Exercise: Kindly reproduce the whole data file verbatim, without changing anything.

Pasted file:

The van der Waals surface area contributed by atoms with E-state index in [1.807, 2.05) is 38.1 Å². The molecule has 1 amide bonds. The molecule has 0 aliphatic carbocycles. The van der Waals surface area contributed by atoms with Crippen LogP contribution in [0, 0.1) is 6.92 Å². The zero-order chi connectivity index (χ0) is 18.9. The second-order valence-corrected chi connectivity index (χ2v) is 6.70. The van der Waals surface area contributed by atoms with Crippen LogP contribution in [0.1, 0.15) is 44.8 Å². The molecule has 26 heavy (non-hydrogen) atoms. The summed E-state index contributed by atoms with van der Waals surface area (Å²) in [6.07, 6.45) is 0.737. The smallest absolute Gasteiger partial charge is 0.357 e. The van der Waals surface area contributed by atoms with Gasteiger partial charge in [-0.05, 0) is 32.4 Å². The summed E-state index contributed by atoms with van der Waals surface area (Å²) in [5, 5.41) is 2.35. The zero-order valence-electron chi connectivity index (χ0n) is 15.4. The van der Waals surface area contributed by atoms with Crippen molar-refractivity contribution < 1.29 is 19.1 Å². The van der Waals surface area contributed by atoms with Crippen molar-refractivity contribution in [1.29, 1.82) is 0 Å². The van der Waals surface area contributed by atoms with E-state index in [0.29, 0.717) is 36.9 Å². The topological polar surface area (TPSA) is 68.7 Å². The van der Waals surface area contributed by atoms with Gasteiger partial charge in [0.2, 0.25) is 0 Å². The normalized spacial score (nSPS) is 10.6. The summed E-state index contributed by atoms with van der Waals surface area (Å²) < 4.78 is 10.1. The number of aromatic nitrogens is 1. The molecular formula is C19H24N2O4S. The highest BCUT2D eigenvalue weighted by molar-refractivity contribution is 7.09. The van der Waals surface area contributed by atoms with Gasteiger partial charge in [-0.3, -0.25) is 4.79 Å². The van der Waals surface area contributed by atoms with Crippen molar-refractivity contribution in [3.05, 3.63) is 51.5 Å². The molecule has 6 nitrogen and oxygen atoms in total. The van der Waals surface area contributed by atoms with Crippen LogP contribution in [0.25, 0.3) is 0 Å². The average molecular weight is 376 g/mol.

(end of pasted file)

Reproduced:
The van der Waals surface area contributed by atoms with E-state index in [1.807, 2.05) is 38.1 Å². The molecule has 1 amide bonds. The molecule has 0 aliphatic carbocycles. The van der Waals surface area contributed by atoms with Crippen LogP contribution in [0, 0.1) is 6.92 Å². The zero-order chi connectivity index (χ0) is 18.9. The second-order valence-corrected chi connectivity index (χ2v) is 6.70. The van der Waals surface area contributed by atoms with Crippen LogP contribution in [0.1, 0.15) is 44.8 Å². The molecule has 26 heavy (non-hydrogen) atoms. The summed E-state index contributed by atoms with van der Waals surface area (Å²) in [6.07, 6.45) is 0.737. The smallest absolute Gasteiger partial charge is 0.357 e. The van der Waals surface area contributed by atoms with Gasteiger partial charge in [-0.05, 0) is 32.4 Å². The summed E-state index contributed by atoms with van der Waals surface area (Å²) in [5, 5.41) is 2.35. The zero-order valence-electron chi connectivity index (χ0n) is 15.4. The van der Waals surface area contributed by atoms with Crippen molar-refractivity contribution < 1.29 is 19.1 Å². The van der Waals surface area contributed by atoms with Crippen molar-refractivity contribution in [1.29, 1.82) is 0 Å². The van der Waals surface area contributed by atoms with E-state index in [0.29, 0.717) is 36.9 Å². The topological polar surface area (TPSA) is 68.7 Å². The van der Waals surface area contributed by atoms with Gasteiger partial charge in [0.2, 0.25) is 0 Å². The normalized spacial score (nSPS) is 10.6. The summed E-state index contributed by atoms with van der Waals surface area (Å²) < 4.78 is 10.1. The number of aromatic nitrogens is 1. The molecular formula is C19H24N2O4S. The highest BCUT2D eigenvalue weighted by molar-refractivity contribution is 7.09. The van der Waals surface area contributed by atoms with Gasteiger partial charge in [-0.3, -0.25) is 4.79 Å². The van der Waals surface area contributed by atoms with Crippen molar-refractivity contribution in [3.05, 3.63) is 51.5 Å². The molecule has 6 nitrogen and oxygen atoms in total. The van der Waals surface area contributed by atoms with Crippen LogP contribution in [0.25, 0.3) is 0 Å². The average molecular weight is 376 g/mol.